Sam Harper proposed that they should go out of their path to examine the carcass of the deer, so as to learn whether the shot of Herbert took effect; but that young gentleman was frank enough to admit, after his experience, that it was impossible he had come anywhere near hitting the buck. Accordingly, they continued homeward, Herbert going back to the city a few days afterward to find out, if he could, why his gun so often failed to hit the object he aimed at.



The summer during which Nicholas Ribsam attained the age of twelve years was viewed with dismal forebodings by many people, for the reason that a celebrated weather prophet had foretold that it would be unusually rainy, cold, and wet.

As a consequence, it proved to be the driest known in years. Days, weeks, and even months passed without a drop of rain falling from the brassy sky, and the fine powdery dust permeated everywhere. The weather prophet lost caste, but he persisted in announcing rain, knowing that he had only to stick to it long enough to hit it in the course of time.

As the autumn approached and the drought continued over a vast extent of territory, the forest fires raged in different parts of the country. All day and night immense volumes of smoke and vapor hung over the land, and the appearance of the sun was so peculiar as to cause alarm on the part of those who were superstitious.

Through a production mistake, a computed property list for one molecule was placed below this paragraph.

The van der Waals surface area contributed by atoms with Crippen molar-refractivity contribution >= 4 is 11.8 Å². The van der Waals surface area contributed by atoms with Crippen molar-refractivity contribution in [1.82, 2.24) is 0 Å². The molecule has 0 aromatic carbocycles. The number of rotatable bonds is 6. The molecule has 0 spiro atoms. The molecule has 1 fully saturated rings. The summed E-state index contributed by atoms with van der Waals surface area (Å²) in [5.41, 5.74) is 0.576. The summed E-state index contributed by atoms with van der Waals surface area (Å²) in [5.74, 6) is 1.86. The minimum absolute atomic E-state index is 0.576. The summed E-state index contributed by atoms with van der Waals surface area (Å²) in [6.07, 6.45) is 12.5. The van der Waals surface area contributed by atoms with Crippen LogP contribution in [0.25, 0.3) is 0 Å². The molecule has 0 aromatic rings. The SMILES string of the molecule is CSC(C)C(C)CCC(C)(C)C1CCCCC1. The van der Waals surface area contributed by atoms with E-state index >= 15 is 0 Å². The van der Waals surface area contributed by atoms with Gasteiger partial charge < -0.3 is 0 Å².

There came a "dark day," like that of the 19th of May, 1780, which overspread New England, and was most marked in Massachusetts. The Connecticut Legislature was in session, and the belief was so universal that the last awful day had come that the motion was made to adjourn. Then, as the graphic Quaker poet says:

All eyes were turned to Abraham Davenport.
He rose, slow cleaving with his steady voice
The intolerable hush. "This well may be
The Day of Judgment which the world awaits;
But be it so or not, I only know
My present duty, and my Lord's command
To occupy till He come. So at the post
Where He has set me in His providence,
I choose, for one, to meet Him face to face—
No faithless servant frightened from my task,
But ready when the Lord of the harvest calls;
And, therefore, with all reverence, I would say,
Let God do His work, we will see to ours.
Bring in the candles." And they brought them in.